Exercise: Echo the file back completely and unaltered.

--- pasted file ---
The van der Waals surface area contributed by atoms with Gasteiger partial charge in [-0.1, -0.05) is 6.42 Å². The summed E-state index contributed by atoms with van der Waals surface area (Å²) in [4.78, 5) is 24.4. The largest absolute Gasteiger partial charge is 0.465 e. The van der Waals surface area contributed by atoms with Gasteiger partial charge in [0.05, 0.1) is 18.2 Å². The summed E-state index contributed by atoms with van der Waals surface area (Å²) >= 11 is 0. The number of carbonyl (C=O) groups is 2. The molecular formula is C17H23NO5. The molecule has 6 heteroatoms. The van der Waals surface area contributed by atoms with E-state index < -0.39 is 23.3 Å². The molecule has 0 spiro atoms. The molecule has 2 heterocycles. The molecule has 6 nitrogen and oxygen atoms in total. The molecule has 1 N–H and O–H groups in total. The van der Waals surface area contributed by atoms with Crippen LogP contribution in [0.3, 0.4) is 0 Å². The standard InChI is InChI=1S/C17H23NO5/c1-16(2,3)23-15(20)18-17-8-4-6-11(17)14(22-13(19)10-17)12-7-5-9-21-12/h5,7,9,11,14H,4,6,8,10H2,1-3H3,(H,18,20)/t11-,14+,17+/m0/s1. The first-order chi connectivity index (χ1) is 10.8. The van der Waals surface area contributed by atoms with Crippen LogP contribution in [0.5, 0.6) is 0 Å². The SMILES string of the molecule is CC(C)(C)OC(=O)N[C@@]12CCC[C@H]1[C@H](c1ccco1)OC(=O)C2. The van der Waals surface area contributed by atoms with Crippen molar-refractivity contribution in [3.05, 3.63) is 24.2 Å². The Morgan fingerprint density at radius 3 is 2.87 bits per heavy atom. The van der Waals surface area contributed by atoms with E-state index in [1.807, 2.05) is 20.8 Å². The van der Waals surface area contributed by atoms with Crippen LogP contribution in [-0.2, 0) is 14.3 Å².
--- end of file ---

The van der Waals surface area contributed by atoms with Gasteiger partial charge in [-0.1, -0.05) is 6.42 Å². The summed E-state index contributed by atoms with van der Waals surface area (Å²) in [4.78, 5) is 24.4. The largest absolute Gasteiger partial charge is 0.465 e. The van der Waals surface area contributed by atoms with Gasteiger partial charge in [0.05, 0.1) is 18.2 Å². The summed E-state index contributed by atoms with van der Waals surface area (Å²) >= 11 is 0. The number of carbonyl (C=O) groups is 2. The molecular formula is C17H23NO5. The molecule has 6 heteroatoms. The van der Waals surface area contributed by atoms with E-state index < -0.39 is 23.3 Å². The molecule has 0 spiro atoms. The molecule has 2 heterocycles. The molecule has 6 nitrogen and oxygen atoms in total. The molecule has 1 N–H and O–H groups in total. The van der Waals surface area contributed by atoms with Crippen LogP contribution in [0.3, 0.4) is 0 Å². The standard InChI is InChI=1S/C17H23NO5/c1-16(2,3)23-15(20)18-17-8-4-6-11(17)14(22-13(19)10-17)12-7-5-9-21-12/h5,7,9,11,14H,4,6,8,10H2,1-3H3,(H,18,20)/t11-,14+,17+/m0/s1. The first-order chi connectivity index (χ1) is 10.8. The van der Waals surface area contributed by atoms with Crippen LogP contribution in [0.5, 0.6) is 0 Å². The SMILES string of the molecule is CC(C)(C)OC(=O)N[C@@]12CCC[C@H]1[C@H](c1ccco1)OC(=O)C2. The van der Waals surface area contributed by atoms with Crippen molar-refractivity contribution in [3.05, 3.63) is 24.2 Å². The Morgan fingerprint density at radius 3 is 2.87 bits per heavy atom. The van der Waals surface area contributed by atoms with E-state index in [1.807, 2.05) is 20.8 Å². The van der Waals surface area contributed by atoms with Crippen LogP contribution in [-0.2, 0) is 14.3 Å².